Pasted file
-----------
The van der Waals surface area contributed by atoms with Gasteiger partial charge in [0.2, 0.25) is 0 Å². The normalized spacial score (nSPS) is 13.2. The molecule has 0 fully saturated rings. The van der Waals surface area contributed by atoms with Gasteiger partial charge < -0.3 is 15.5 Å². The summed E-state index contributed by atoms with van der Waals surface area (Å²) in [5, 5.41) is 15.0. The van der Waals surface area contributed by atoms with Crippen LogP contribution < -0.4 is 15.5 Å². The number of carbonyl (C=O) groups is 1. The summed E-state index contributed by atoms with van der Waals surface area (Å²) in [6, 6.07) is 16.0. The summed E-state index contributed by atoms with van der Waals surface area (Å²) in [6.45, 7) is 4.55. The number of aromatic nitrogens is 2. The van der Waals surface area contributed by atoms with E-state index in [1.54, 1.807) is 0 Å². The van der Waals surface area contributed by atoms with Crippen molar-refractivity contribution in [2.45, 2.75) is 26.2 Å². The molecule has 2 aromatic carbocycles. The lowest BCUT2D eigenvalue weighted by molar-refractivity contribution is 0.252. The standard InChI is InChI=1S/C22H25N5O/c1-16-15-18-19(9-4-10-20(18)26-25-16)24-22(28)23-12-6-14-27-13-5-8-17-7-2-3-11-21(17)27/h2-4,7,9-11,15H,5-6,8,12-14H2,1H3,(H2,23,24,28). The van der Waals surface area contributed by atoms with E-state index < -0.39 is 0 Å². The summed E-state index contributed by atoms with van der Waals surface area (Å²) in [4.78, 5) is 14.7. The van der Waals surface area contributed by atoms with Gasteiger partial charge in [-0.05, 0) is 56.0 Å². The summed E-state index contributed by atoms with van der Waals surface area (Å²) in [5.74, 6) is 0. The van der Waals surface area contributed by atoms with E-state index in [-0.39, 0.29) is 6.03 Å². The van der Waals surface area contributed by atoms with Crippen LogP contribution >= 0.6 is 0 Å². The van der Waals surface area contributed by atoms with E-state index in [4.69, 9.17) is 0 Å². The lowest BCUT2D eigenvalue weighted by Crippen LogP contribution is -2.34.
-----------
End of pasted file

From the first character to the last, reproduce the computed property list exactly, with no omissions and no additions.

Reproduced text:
The van der Waals surface area contributed by atoms with Gasteiger partial charge in [0.2, 0.25) is 0 Å². The normalized spacial score (nSPS) is 13.2. The molecule has 0 fully saturated rings. The van der Waals surface area contributed by atoms with Gasteiger partial charge < -0.3 is 15.5 Å². The summed E-state index contributed by atoms with van der Waals surface area (Å²) in [5, 5.41) is 15.0. The van der Waals surface area contributed by atoms with Crippen LogP contribution < -0.4 is 15.5 Å². The number of carbonyl (C=O) groups is 1. The summed E-state index contributed by atoms with van der Waals surface area (Å²) in [6, 6.07) is 16.0. The summed E-state index contributed by atoms with van der Waals surface area (Å²) in [6.45, 7) is 4.55. The number of aromatic nitrogens is 2. The van der Waals surface area contributed by atoms with E-state index in [1.54, 1.807) is 0 Å². The van der Waals surface area contributed by atoms with Crippen molar-refractivity contribution in [2.45, 2.75) is 26.2 Å². The molecule has 2 aromatic carbocycles. The lowest BCUT2D eigenvalue weighted by molar-refractivity contribution is 0.252. The standard InChI is InChI=1S/C22H25N5O/c1-16-15-18-19(9-4-10-20(18)26-25-16)24-22(28)23-12-6-14-27-13-5-8-17-7-2-3-11-21(17)27/h2-4,7,9-11,15H,5-6,8,12-14H2,1H3,(H2,23,24,28). The van der Waals surface area contributed by atoms with E-state index < -0.39 is 0 Å². The summed E-state index contributed by atoms with van der Waals surface area (Å²) in [4.78, 5) is 14.7. The van der Waals surface area contributed by atoms with Gasteiger partial charge in [-0.05, 0) is 56.0 Å². The summed E-state index contributed by atoms with van der Waals surface area (Å²) in [5.74, 6) is 0. The van der Waals surface area contributed by atoms with E-state index in [-0.39, 0.29) is 6.03 Å². The van der Waals surface area contributed by atoms with Crippen LogP contribution >= 0.6 is 0 Å². The van der Waals surface area contributed by atoms with E-state index in [4.69, 9.17) is 0 Å². The lowest BCUT2D eigenvalue weighted by Crippen LogP contribution is -2.34.